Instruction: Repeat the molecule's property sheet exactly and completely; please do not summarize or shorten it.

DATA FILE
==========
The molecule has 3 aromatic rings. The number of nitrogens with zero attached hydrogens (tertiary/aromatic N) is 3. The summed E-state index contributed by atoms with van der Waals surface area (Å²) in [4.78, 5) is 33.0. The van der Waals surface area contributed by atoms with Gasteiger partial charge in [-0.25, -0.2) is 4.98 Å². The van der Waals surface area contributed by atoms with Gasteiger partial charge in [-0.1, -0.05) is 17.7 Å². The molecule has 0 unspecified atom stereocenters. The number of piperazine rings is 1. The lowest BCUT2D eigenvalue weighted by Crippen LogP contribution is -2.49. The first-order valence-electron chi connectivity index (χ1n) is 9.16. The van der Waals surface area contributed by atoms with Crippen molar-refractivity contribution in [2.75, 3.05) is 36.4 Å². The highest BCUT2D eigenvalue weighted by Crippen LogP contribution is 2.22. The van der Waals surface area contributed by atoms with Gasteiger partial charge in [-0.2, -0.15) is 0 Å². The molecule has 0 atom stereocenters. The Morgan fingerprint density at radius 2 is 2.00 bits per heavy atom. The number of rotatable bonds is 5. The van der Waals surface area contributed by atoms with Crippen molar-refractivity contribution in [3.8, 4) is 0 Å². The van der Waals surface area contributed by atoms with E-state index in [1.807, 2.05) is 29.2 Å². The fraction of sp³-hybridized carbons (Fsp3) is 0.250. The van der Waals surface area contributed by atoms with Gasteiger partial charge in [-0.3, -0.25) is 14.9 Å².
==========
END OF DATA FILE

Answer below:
The molecule has 3 aromatic rings. The number of nitrogens with zero attached hydrogens (tertiary/aromatic N) is 3. The summed E-state index contributed by atoms with van der Waals surface area (Å²) in [4.78, 5) is 33.0. The van der Waals surface area contributed by atoms with Gasteiger partial charge in [-0.25, -0.2) is 4.98 Å². The van der Waals surface area contributed by atoms with Gasteiger partial charge in [-0.1, -0.05) is 17.7 Å². The molecule has 0 unspecified atom stereocenters. The number of piperazine rings is 1. The lowest BCUT2D eigenvalue weighted by Crippen LogP contribution is -2.49. The first-order valence-electron chi connectivity index (χ1n) is 9.16. The van der Waals surface area contributed by atoms with Crippen molar-refractivity contribution in [2.75, 3.05) is 36.4 Å². The highest BCUT2D eigenvalue weighted by Crippen LogP contribution is 2.22. The van der Waals surface area contributed by atoms with Gasteiger partial charge in [-0.2, -0.15) is 0 Å². The molecule has 0 atom stereocenters. The Morgan fingerprint density at radius 2 is 2.00 bits per heavy atom. The number of rotatable bonds is 5. The van der Waals surface area contributed by atoms with Crippen molar-refractivity contribution in [3.8, 4) is 0 Å². The van der Waals surface area contributed by atoms with E-state index in [1.807, 2.05) is 29.2 Å². The fraction of sp³-hybridized carbons (Fsp3) is 0.250. The van der Waals surface area contributed by atoms with Gasteiger partial charge in [-0.3, -0.25) is 14.9 Å².